George Inness USA
5-1-1825 Newburgh, USA - 8-3-1894 Bridge of Allan, SCOBack to Artist IndexView Artists Paintings
George Inness in 1839 he studied for several months with an itinerant painter, John Jesse Barker. In his teens, Inness worked as a map engraver in New York City. During this time he attracted the attention of French landscape painter Régis François Gignoux, with whom he subsequently studied. Throughout the mid-1840s he also attended classes at the National Academy of Design, and studied the work of Hudson River School artists Thomas Cole and Asher Durand. He debuted his work at the National Academy in 1844. George Inness opened his first studio in New York in 1848.
In 1851 a patron named Ogden Haggerty sponsored Inness' first trip to Europe to paint and study. George Inness spent fifteen months in Rome, where he studied landscapes by Claude Lorrain and Nicolas Poussin.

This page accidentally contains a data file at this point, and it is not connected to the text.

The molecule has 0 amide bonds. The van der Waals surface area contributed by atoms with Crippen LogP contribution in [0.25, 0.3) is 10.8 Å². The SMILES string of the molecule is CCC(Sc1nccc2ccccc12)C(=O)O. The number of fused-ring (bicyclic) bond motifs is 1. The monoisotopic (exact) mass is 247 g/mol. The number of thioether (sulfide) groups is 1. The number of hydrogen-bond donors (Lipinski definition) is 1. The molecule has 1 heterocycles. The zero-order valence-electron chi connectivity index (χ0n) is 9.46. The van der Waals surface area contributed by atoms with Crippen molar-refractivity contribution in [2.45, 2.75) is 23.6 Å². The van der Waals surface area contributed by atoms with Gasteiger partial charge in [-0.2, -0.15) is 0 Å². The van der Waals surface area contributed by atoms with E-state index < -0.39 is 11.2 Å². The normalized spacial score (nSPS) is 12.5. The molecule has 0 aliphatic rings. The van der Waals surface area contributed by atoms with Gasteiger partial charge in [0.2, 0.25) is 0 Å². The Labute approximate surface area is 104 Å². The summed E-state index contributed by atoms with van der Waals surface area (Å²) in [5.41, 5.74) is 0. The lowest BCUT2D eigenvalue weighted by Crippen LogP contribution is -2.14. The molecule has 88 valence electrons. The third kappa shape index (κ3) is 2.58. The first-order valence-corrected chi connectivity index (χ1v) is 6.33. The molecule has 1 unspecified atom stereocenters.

During trips to Paris in the early 1850s, Inness came under the influence of artists working in the Barbizon school of France. Barbizon landscapes were noted for their looser brushwork, darker palette, and emphasis on mood. Inness quickly became the leading American exponent of Barbizon-style painting. In 1854 his son George Inness, Jr., who also became a landscape painter of note, was born in Paris.
In the mid-1850s, George Inness was commissioned by the Delaware, Lackawanna and Western Railroad to create paintings which documented the progress of DLWRR's growth in early Industrial America.
His work of the 1860s and 1870s often tended toward the panoramic and picturesque, topped by cloud-laden and threatening skies, and included views of his native country, as well as scenes inspired by numerous travels overseas, especially to Italy and France.
After George Inness settled in Montclair, New Jersey in 1885, and particularly in the last decade of his life, this mystical component manifested in his art through a more abstracted handling of shapes, softened edges, and saturated color. It is this last quality in particular which distinguishes Inness from those painters of like sympathies who are characterized as Luminists.
Movement: Barbizon, Tonalism
Influences: Régis François Gignoux, Thomas Cole, Asher Durand, Claude Lorrain, Nicolas Poussin
Influenced: Charles Dormon Robinson
Traveled: Italy, France